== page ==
The residents of the tiny town in central Texas where Slide Fire Solutions manufactures its now infamous bump stocks say they are standing behind the company and its founder, Jeremiah Cottle, according to a report from the New York Times.
Moran, Texas, sits 150 miles west of Dallas off State Highway 6. Less than 300 people call the town home and most of them consider Slide Fire Solutions an economic blessing.
“It’s kept the community going,” Jed Cottle, Jeremiah’s brother, told the New York Times during an interview at high school football game earlier this month. “Everybody shows up here on Friday night. Slide Fire has kept it going.”
Jeremiah Cottle, an Air Force veteran, opened Slide Fire Solutions in Moran in 2010, generating $10 million in sales in its first year. It’s signature product, the bump stock, soared from obscurity into the national spotlight three weeks ago when federal investigators revealed a dozen of the devices were found in the Las Vegas shooter’s hotel room at Mandalay Bay Resort and Casino. Public fervor for a ban reached fever pitch earlier this month when a bipartisan coalition of lawmakers introduced legislation outlawing the devices.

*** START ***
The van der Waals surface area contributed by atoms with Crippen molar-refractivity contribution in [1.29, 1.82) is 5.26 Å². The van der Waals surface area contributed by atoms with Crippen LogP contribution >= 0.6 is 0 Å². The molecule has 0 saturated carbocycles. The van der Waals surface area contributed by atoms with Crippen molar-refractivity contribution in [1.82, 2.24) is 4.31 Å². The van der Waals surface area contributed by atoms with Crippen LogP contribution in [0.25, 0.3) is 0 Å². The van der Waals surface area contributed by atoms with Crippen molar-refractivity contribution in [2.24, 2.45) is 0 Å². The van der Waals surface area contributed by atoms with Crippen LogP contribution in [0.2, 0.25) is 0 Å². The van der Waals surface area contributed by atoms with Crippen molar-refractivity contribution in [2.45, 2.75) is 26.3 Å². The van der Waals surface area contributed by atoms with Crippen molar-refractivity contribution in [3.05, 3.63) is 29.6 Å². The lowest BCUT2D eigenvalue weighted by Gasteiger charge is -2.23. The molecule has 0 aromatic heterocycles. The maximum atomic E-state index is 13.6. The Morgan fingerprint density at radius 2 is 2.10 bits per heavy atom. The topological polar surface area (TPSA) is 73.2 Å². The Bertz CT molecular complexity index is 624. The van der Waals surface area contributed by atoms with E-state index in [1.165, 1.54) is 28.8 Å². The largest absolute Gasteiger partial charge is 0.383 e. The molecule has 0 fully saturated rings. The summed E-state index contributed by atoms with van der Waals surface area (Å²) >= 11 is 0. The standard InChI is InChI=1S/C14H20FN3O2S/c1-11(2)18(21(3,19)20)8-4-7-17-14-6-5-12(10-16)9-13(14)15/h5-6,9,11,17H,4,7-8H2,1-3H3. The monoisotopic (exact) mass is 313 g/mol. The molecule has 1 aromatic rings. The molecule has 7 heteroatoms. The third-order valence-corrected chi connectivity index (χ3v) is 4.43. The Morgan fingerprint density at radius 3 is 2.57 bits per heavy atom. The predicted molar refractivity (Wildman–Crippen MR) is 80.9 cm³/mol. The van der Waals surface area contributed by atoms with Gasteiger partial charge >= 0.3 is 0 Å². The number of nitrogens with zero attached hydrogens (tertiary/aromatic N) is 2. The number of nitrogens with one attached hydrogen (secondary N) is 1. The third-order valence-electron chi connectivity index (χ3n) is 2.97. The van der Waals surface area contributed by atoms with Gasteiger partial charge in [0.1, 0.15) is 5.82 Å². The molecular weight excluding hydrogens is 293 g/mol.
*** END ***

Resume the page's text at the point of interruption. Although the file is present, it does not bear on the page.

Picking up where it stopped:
“It’s being used as a scapegoat — they’re looking for somebody to blame,” Lanham Martin, a Shackelford County commissioner who lives in Moran, told the newspaper. “Guns don’t kill people. Slide Fire stocks don’t kill people. It could have been just as lethal, if not more so, with a good scope.”
Slide Fire halted new orders in the days after the nation’s deadliest mass shooting claimed the lives of 59 people and wounded more than 500 others. Cottle has yet to speak out publicly about the tragedy or respond to a pending class action lawsuit blaming his product for the incident.
“Everyone out there thinks we’re killers, and that’s very far from the truth,” Steven Taggart, the town’s mayor, told the newspaper. “They’re trying to tear us down, and saying that we’re evil. That is heartbreaking. That’s what tears me up, that they think we’re bad people.”
Residents said banning bump stocks would provide a devastating blow to the community, which boasts no stoplights, no gas stations and just one retailer — a liquor store. Dozens of jobs would be lost.
“Jeremiah is absolutely sick over it, but we’ve come together to say, ‘No matter what happens, we’re here for you,’” said Jeff Martin, a longtime resident of Moran. “Moran is just a spot on the map. Slide Fire brought a lot of stuff back into the community. They helped a lot of people.”
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